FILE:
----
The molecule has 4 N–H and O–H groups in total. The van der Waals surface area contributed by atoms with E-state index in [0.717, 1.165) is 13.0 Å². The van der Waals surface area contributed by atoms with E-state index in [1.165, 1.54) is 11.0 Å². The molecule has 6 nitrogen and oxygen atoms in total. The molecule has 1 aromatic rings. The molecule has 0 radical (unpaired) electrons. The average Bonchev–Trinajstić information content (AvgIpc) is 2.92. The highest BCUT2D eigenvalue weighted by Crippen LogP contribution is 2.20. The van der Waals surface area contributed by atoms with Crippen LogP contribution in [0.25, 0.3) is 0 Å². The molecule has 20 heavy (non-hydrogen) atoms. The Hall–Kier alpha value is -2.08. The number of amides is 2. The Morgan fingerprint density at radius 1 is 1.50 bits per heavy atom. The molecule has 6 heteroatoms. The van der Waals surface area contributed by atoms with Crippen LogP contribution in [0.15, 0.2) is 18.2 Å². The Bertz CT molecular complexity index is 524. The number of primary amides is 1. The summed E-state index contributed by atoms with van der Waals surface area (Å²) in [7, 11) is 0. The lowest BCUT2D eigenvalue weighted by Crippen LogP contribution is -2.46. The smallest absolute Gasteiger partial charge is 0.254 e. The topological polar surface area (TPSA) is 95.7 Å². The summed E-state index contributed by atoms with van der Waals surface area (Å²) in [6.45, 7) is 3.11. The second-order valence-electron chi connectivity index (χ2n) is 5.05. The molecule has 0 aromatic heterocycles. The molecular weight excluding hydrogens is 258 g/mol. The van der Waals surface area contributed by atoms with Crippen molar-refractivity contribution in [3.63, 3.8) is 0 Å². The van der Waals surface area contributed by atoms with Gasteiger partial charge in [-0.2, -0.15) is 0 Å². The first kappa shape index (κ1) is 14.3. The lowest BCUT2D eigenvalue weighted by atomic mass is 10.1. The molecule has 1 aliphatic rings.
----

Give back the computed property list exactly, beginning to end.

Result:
The molecule has 4 N–H and O–H groups in total. The van der Waals surface area contributed by atoms with E-state index in [0.717, 1.165) is 13.0 Å². The van der Waals surface area contributed by atoms with E-state index in [1.165, 1.54) is 11.0 Å². The molecule has 6 nitrogen and oxygen atoms in total. The molecule has 1 aromatic rings. The molecule has 0 radical (unpaired) electrons. The average Bonchev–Trinajstić information content (AvgIpc) is 2.92. The highest BCUT2D eigenvalue weighted by Crippen LogP contribution is 2.20. The van der Waals surface area contributed by atoms with Crippen LogP contribution in [0.25, 0.3) is 0 Å². The molecule has 20 heavy (non-hydrogen) atoms. The Hall–Kier alpha value is -2.08. The number of amides is 2. The Morgan fingerprint density at radius 1 is 1.50 bits per heavy atom. The molecule has 6 heteroatoms. The van der Waals surface area contributed by atoms with Crippen LogP contribution in [0.15, 0.2) is 18.2 Å². The Bertz CT molecular complexity index is 524. The number of primary amides is 1. The summed E-state index contributed by atoms with van der Waals surface area (Å²) in [7, 11) is 0. The lowest BCUT2D eigenvalue weighted by Crippen LogP contribution is -2.46. The smallest absolute Gasteiger partial charge is 0.254 e. The topological polar surface area (TPSA) is 95.7 Å². The summed E-state index contributed by atoms with van der Waals surface area (Å²) in [6.45, 7) is 3.11. The second-order valence-electron chi connectivity index (χ2n) is 5.05. The molecule has 0 aromatic heterocycles. The molecular weight excluding hydrogens is 258 g/mol. The van der Waals surface area contributed by atoms with Crippen molar-refractivity contribution in [3.63, 3.8) is 0 Å². The van der Waals surface area contributed by atoms with Gasteiger partial charge in [-0.2, -0.15) is 0 Å². The first kappa shape index (κ1) is 14.3. The lowest BCUT2D eigenvalue weighted by atomic mass is 10.1. The molecule has 1 aliphatic rings.